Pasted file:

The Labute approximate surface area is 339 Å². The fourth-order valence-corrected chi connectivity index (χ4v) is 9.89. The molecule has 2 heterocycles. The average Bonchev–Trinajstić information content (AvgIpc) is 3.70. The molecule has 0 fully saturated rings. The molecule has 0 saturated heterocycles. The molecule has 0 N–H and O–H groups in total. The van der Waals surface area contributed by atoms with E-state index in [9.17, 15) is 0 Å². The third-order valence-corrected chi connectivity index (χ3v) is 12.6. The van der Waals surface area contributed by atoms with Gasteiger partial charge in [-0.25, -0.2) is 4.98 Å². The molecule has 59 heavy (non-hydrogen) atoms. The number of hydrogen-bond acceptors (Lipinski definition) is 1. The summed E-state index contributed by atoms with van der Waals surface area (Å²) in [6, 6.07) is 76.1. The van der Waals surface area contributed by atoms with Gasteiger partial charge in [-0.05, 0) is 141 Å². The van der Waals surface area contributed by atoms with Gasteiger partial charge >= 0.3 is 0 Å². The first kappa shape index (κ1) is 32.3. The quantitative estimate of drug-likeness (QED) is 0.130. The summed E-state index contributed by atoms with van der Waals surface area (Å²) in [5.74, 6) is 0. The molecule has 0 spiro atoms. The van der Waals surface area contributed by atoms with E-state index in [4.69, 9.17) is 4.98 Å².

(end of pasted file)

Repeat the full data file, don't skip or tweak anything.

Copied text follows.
The Labute approximate surface area is 339 Å². The fourth-order valence-corrected chi connectivity index (χ4v) is 9.89. The molecule has 2 heterocycles. The average Bonchev–Trinajstić information content (AvgIpc) is 3.70. The molecule has 0 fully saturated rings. The molecule has 0 saturated heterocycles. The molecule has 0 N–H and O–H groups in total. The van der Waals surface area contributed by atoms with E-state index in [9.17, 15) is 0 Å². The third-order valence-corrected chi connectivity index (χ3v) is 12.6. The van der Waals surface area contributed by atoms with Gasteiger partial charge in [-0.25, -0.2) is 4.98 Å². The molecule has 59 heavy (non-hydrogen) atoms. The number of hydrogen-bond acceptors (Lipinski definition) is 1. The summed E-state index contributed by atoms with van der Waals surface area (Å²) in [6, 6.07) is 76.1. The van der Waals surface area contributed by atoms with Gasteiger partial charge in [-0.05, 0) is 141 Å². The van der Waals surface area contributed by atoms with Gasteiger partial charge >= 0.3 is 0 Å². The first kappa shape index (κ1) is 32.3. The quantitative estimate of drug-likeness (QED) is 0.130. The summed E-state index contributed by atoms with van der Waals surface area (Å²) in [5.74, 6) is 0. The molecule has 0 spiro atoms. The van der Waals surface area contributed by atoms with E-state index in [4.69, 9.17) is 4.98 Å².